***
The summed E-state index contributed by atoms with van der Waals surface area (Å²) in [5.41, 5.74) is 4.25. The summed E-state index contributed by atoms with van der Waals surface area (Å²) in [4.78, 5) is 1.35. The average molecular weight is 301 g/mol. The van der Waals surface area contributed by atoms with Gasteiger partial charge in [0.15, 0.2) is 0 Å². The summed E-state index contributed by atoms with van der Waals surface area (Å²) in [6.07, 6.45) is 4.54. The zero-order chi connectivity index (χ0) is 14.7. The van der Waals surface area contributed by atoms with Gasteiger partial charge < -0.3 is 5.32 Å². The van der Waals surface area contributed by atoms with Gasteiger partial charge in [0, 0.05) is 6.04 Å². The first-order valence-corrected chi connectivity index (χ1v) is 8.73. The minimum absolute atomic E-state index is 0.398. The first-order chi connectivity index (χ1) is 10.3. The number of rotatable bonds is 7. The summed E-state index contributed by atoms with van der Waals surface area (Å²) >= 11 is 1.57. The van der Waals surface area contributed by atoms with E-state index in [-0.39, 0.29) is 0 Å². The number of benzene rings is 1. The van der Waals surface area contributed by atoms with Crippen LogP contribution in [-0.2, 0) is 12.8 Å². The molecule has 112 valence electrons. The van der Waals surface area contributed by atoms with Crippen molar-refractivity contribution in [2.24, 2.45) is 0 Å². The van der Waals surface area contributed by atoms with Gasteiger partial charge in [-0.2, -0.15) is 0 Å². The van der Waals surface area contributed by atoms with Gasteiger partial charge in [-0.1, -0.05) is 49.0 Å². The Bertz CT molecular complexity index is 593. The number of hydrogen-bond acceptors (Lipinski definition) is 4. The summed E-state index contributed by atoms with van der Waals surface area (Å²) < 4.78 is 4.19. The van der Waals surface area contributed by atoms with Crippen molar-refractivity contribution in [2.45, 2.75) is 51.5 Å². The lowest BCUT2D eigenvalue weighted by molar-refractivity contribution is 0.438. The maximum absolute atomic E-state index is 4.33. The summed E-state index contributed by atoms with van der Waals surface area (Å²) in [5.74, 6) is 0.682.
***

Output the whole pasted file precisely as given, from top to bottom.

The summed E-state index contributed by atoms with van der Waals surface area (Å²) in [5.41, 5.74) is 4.25. The summed E-state index contributed by atoms with van der Waals surface area (Å²) in [4.78, 5) is 1.35. The average molecular weight is 301 g/mol. The van der Waals surface area contributed by atoms with Gasteiger partial charge in [0.15, 0.2) is 0 Å². The summed E-state index contributed by atoms with van der Waals surface area (Å²) in [6.07, 6.45) is 4.54. The zero-order chi connectivity index (χ0) is 14.7. The van der Waals surface area contributed by atoms with Gasteiger partial charge < -0.3 is 5.32 Å². The van der Waals surface area contributed by atoms with Gasteiger partial charge in [0, 0.05) is 6.04 Å². The first-order valence-corrected chi connectivity index (χ1v) is 8.73. The minimum absolute atomic E-state index is 0.398. The first-order chi connectivity index (χ1) is 10.3. The number of rotatable bonds is 7. The summed E-state index contributed by atoms with van der Waals surface area (Å²) >= 11 is 1.57. The van der Waals surface area contributed by atoms with E-state index in [-0.39, 0.29) is 0 Å². The number of benzene rings is 1. The van der Waals surface area contributed by atoms with Crippen LogP contribution in [-0.2, 0) is 12.8 Å². The molecule has 112 valence electrons. The van der Waals surface area contributed by atoms with Crippen molar-refractivity contribution in [2.24, 2.45) is 0 Å². The van der Waals surface area contributed by atoms with Gasteiger partial charge in [-0.2, -0.15) is 0 Å². The van der Waals surface area contributed by atoms with Gasteiger partial charge in [-0.1, -0.05) is 49.0 Å². The Bertz CT molecular complexity index is 593. The number of hydrogen-bond acceptors (Lipinski definition) is 4. The summed E-state index contributed by atoms with van der Waals surface area (Å²) < 4.78 is 4.19. The van der Waals surface area contributed by atoms with Crippen molar-refractivity contribution in [2.45, 2.75) is 51.5 Å². The lowest BCUT2D eigenvalue weighted by molar-refractivity contribution is 0.438. The maximum absolute atomic E-state index is 4.33. The summed E-state index contributed by atoms with van der Waals surface area (Å²) in [5.74, 6) is 0.682.